We do not know what happened to Lot other than he fathered the babies of his 2 daughters which grew up to found the nations of Moab and Ammon who would turn out to be Israel’s enemies. The Bible is also silent as to what happened to Lot’s daughters.
(Gen. 20:1) We do know Abraham journeyed from Hebron toward the south country and dwelled between Kadesh (sanctuary, a place in the desert, a wilderness) and Shur (a desert east of Egypt) and sojourned (to turn aside, shrink in fear, to gather for hostilities as afraid, to be a guest) in Gerar (a rolling country, a Philistine city). (Gen. 26:1) Abimelech was the king of the Philistines. (Gen 20:2-18) The fundamentals of the experience of Abraham, Sarah and Pharaoh were repeated with Abimelech because:
Once again Abraham did not believe God would take care of him, he lied to protect himself, let another man take Sarah and she also lied, God put a curse on the Philistines, rescued Sarah without harm, Abimelech gave Abraham great riches, reproved Abraham and Sarah of their sin of lying to him, told them to live where they wanted to in his kingdom and he was glad to see them go.
It hurt Abraham much worse to fail God this time than it had with Pharaoh and it took him a while to finally understand the reason, he loved God much more than he had before, he actually felt like (James 2:23) he was God’s friend (Greek word- philos which means to be fond of, an associate, to be kindly affectioned) and he had the sinking feeling he had failed his Friend with whom he was in covenant.
This part about Nimrod is not in the Holy Bible. The information was obtained from an ancient rabbinical writing called a Midrash. The Midrash simply gave the facts and the people involved but not the story. Archaeological excavations, ancient historical records on clay tablets and on carved stones provided other information. Where this story coincides with or parallels scripture the scripture is given.
Satan had aided Nimrod all he could to establish a quasi-religious, false god worshipping Babylonian system in the Chaldees. The soldier who informed Nimrod of Chedorlaomer’s defeat by Abram had also told him Abram had accomplished the impossible with 318 trained servants. The soldier never mentioned the Almighty Lord God because Nimrod was his god. Nimrod was never shy about settling old scores and protecting his kingdom.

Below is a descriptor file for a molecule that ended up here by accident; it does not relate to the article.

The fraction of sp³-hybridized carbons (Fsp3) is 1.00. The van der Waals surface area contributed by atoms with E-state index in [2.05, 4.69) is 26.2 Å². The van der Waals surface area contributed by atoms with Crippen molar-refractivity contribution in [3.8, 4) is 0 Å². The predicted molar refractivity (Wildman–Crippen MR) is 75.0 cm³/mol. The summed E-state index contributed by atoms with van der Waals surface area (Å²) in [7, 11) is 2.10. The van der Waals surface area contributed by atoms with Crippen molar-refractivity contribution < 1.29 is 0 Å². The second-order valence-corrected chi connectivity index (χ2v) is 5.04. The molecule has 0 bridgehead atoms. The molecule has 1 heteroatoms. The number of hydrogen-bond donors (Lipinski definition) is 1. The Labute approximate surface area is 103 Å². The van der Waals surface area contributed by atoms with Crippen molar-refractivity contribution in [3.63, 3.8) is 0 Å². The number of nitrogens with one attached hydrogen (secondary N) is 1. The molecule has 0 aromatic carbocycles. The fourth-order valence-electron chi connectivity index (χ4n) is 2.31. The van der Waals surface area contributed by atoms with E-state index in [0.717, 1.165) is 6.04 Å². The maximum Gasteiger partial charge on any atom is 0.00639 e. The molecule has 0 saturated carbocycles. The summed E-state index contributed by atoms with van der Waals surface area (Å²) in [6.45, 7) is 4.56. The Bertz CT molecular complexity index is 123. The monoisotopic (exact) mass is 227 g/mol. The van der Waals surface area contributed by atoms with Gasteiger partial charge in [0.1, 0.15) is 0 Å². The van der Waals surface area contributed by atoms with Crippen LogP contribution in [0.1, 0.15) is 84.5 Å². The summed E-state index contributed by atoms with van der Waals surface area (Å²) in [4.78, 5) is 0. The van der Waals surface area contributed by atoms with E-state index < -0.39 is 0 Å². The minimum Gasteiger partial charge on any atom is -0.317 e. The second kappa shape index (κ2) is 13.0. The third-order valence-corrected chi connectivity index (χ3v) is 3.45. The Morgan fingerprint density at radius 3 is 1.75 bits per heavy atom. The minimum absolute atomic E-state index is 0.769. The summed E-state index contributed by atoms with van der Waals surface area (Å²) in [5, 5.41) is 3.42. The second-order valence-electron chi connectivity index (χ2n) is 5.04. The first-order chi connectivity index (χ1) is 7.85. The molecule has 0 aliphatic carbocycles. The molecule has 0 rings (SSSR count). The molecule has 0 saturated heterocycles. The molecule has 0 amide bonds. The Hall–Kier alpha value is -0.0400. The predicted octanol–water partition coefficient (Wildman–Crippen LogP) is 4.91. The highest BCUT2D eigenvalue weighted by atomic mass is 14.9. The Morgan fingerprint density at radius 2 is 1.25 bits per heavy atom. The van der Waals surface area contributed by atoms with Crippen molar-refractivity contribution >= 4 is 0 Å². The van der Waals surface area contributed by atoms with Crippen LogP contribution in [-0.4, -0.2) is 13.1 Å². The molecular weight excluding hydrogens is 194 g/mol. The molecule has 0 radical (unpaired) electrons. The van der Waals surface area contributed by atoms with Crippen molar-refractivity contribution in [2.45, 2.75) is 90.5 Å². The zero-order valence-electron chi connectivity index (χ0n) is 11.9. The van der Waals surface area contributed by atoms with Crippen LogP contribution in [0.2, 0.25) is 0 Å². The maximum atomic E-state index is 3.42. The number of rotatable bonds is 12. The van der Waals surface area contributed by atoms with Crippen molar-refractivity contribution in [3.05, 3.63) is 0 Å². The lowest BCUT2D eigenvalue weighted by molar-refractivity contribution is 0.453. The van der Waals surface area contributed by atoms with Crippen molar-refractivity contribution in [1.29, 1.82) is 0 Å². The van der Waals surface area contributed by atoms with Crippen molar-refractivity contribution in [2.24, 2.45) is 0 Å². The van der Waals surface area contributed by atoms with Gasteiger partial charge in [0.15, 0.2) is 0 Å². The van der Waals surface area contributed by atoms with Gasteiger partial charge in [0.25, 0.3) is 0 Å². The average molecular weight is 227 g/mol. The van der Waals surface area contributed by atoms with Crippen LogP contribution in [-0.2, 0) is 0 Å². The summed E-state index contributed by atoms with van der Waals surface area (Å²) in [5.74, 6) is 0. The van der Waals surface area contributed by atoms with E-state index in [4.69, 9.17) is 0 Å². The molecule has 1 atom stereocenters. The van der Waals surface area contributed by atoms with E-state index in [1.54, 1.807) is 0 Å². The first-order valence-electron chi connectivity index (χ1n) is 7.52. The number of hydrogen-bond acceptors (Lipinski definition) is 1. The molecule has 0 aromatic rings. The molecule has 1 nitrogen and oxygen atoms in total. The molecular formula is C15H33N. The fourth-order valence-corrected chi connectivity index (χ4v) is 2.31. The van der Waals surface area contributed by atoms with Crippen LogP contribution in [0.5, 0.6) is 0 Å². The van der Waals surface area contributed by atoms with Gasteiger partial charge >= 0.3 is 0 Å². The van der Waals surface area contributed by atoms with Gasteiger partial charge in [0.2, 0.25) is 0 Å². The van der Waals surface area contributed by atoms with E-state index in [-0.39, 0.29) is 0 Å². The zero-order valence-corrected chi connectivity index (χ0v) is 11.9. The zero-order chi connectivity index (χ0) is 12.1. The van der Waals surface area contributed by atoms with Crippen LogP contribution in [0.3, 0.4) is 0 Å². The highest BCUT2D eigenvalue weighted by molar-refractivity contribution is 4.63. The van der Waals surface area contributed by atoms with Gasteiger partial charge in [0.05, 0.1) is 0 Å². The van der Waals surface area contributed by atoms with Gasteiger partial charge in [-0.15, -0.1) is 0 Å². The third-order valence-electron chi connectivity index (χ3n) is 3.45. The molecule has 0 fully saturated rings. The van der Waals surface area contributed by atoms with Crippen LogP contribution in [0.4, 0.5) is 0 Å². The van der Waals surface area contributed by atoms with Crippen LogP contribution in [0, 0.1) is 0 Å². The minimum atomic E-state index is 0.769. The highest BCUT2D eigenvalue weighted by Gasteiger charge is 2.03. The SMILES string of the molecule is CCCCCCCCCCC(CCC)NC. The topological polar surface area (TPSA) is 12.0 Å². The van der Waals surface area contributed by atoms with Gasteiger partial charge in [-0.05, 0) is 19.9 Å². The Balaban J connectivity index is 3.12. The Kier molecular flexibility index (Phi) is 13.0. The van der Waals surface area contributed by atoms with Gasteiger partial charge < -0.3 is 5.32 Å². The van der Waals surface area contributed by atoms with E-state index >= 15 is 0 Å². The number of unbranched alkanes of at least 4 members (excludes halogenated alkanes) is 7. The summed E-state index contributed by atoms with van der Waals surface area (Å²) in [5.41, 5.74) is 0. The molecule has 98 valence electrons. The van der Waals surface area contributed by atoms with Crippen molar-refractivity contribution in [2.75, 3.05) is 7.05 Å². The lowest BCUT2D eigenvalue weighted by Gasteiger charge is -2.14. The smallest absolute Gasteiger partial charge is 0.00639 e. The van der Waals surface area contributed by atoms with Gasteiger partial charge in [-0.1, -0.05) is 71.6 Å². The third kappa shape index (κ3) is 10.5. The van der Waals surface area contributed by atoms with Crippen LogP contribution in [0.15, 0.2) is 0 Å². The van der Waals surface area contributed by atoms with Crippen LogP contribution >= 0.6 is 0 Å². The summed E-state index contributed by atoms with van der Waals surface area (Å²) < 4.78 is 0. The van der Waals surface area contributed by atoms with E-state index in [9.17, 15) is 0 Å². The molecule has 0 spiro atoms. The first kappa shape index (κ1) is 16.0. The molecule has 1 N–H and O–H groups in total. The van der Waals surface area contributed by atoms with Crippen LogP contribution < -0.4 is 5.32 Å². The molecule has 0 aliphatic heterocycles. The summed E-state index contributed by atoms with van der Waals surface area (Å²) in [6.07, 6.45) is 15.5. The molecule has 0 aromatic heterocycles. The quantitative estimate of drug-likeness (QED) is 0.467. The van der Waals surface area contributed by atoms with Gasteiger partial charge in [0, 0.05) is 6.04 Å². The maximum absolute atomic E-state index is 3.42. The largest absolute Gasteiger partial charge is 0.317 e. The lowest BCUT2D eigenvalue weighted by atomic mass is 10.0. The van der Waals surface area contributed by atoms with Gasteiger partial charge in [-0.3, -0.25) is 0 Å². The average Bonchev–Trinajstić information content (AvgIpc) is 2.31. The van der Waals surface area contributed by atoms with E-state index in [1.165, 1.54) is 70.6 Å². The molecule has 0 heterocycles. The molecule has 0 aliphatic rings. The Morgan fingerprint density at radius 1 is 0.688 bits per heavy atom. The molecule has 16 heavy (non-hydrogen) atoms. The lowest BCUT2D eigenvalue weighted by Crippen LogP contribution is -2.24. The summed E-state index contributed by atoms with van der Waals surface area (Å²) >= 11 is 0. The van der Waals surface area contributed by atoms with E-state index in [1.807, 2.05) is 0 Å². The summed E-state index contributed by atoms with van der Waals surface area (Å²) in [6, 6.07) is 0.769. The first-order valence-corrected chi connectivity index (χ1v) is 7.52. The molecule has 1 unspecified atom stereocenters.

The Yazidis could attest to that because Nimrod had gone back to destroy and scatter them after his defeat at their hands (Part 18). His astrologers had informed him Abram, born of Terah, would destroy his kingdom (Part 15). Nimrod, the hunter, understood only one thing; destroy what threatened him before it could destroy him. It was the way he lived, thought and breathed, and that was how he had united the kingdoms in the Chaldees.
Neither man, Abram nor Nimrod, knew the far reaching results of their actions thousands of years after each man died was when (Rev. 17:1-18) the quasi-religious system Nimrod had founded and Satan controlled would grow into what God called a (V.1) great whore (V. 2 & 18) controlling world finances, business enterprise, politics, various religions including parts of the church, entertainment and war making resources that God named Babylon the Great.
The seed of Abraham, (Rev. 17:14 keyword: overcome) the Lamb of God, Jesus Christ, the Lord of lords, the King of kings would overcome Babylon the Great Whore as was prophesied (Gen. 3:15) at the beginning in the Garden of Eden.
“Nimrod, 10 to 1, 10 to 1, make it 10 to 1.” “I think I’ll make the odds 10 to 1. Abram has 318 trained servants to fight his war and he fights right along with them so that’s 319. He must have used some new type of strategy or trickery.” Nimrod gathered a force of 3,190 of the most loyal, bravest, strongest, toughest, smartest, most battle hardened, very best veteran soldiers he had.
Within that force were 6 of the most intelligent, best battle tacticians, most loyal, bravest, most battle hardened, most experienced veteran captains he had ever commanded. It was a formidable war machine in any situation or circumstance.
They were a magnificent sight as they left the huge walled city of Babylon located 53 miles south of where a city named Baghdad, Iraq would be built in the far future. Nimrod, the huge hunter/warrior/king/god of Babylon led the procession riding his huge pale stallion. The streets were lined with cheering, frenzied well-wishers and bands of musicians thumping out martial music. Behind him his 6 lieutenants rode abreast in all their splendor of armor, weapons and gallant banners of victories past.
Behind them were 398 ranks of 8 soldiers abreast, each marching one rank behind the other in a seeming unending line of the best soldiers Babylon could produce. Behind them came the teamsters, herders, cooks and etc. with the long supply train of wagons, carts, oxen, camels, horses, mules, donkeys and sheep and goats for fresh food. Satan was extremely proud of his army and his servant Nimrod. Yes, he virulently hated every one of them but they were his.
On his pale stallion proud Nimrod passed between the guardians of the Ishtar gate, a huge, truculent, stone bull on one side and a huge, snarling, stone lion on the other. Then he passed between the guardians of the city, a stylized, terrifying, stone dragon on each side. They were Satan’s favorites. At the far crest of a line of small hills Nimrod looked back at his mighty city. Nimrod scarcely noticed that the tail of his column was just now leaving Babylon.
Nimrod was looking at what he considered one of his greatest achievements. He was especially proud of the huge, normally busy seaport he had built on the Euphrates River that made Babylon a trading hub between the far reaching inland kingdoms and the kingdoms around the shores of what would be named the Persian Gulf and the Arabian Sea. He was proud of the richness of his walled city that covered 1,600 acres. It was Satan’s favorite city in the whole world.